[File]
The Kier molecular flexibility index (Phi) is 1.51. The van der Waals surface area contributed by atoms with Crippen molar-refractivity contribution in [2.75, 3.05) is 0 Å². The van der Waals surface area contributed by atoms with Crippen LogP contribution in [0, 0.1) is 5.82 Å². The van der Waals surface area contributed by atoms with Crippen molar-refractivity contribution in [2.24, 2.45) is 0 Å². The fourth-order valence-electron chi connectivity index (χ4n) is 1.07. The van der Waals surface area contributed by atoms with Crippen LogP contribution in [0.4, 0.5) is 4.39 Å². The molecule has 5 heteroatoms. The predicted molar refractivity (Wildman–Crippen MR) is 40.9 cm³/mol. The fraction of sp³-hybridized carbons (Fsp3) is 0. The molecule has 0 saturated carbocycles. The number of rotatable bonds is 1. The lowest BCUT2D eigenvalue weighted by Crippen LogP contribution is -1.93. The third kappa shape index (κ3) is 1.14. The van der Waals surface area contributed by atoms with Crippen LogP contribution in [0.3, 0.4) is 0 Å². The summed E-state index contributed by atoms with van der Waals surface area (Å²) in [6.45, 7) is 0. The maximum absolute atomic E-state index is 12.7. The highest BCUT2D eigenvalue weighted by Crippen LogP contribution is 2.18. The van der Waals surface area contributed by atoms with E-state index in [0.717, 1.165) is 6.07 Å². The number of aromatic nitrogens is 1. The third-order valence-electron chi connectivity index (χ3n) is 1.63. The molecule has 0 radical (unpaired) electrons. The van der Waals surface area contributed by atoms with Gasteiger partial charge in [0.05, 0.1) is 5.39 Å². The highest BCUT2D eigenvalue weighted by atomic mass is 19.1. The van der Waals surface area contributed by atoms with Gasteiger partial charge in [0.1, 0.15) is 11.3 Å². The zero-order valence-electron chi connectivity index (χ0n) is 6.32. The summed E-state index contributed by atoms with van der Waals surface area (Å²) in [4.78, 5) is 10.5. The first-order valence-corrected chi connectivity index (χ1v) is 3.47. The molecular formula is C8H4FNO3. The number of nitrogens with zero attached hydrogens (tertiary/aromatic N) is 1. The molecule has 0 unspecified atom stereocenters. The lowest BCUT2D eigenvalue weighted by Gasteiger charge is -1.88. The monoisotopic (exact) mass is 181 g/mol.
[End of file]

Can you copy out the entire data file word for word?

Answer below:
The Kier molecular flexibility index (Phi) is 1.51. The van der Waals surface area contributed by atoms with Crippen molar-refractivity contribution in [2.75, 3.05) is 0 Å². The van der Waals surface area contributed by atoms with Crippen LogP contribution in [0, 0.1) is 5.82 Å². The van der Waals surface area contributed by atoms with Crippen molar-refractivity contribution in [2.24, 2.45) is 0 Å². The fourth-order valence-electron chi connectivity index (χ4n) is 1.07. The van der Waals surface area contributed by atoms with Crippen LogP contribution in [0.4, 0.5) is 4.39 Å². The molecule has 5 heteroatoms. The predicted molar refractivity (Wildman–Crippen MR) is 40.9 cm³/mol. The fraction of sp³-hybridized carbons (Fsp3) is 0. The molecule has 0 saturated carbocycles. The number of rotatable bonds is 1. The lowest BCUT2D eigenvalue weighted by Crippen LogP contribution is -1.93. The third kappa shape index (κ3) is 1.14. The van der Waals surface area contributed by atoms with Crippen LogP contribution in [0.3, 0.4) is 0 Å². The summed E-state index contributed by atoms with van der Waals surface area (Å²) in [6.45, 7) is 0. The maximum absolute atomic E-state index is 12.7. The highest BCUT2D eigenvalue weighted by Crippen LogP contribution is 2.18. The van der Waals surface area contributed by atoms with E-state index in [0.717, 1.165) is 6.07 Å². The number of aromatic nitrogens is 1. The third-order valence-electron chi connectivity index (χ3n) is 1.63. The molecule has 0 radical (unpaired) electrons. The van der Waals surface area contributed by atoms with Gasteiger partial charge in [0.05, 0.1) is 5.39 Å². The highest BCUT2D eigenvalue weighted by atomic mass is 19.1. The van der Waals surface area contributed by atoms with Gasteiger partial charge in [0.1, 0.15) is 11.3 Å². The zero-order valence-electron chi connectivity index (χ0n) is 6.32. The summed E-state index contributed by atoms with van der Waals surface area (Å²) in [4.78, 5) is 10.5. The first-order valence-corrected chi connectivity index (χ1v) is 3.47. The molecular formula is C8H4FNO3. The number of nitrogens with zero attached hydrogens (tertiary/aromatic N) is 1. The molecule has 0 unspecified atom stereocenters. The lowest BCUT2D eigenvalue weighted by Gasteiger charge is -1.88. The monoisotopic (exact) mass is 181 g/mol.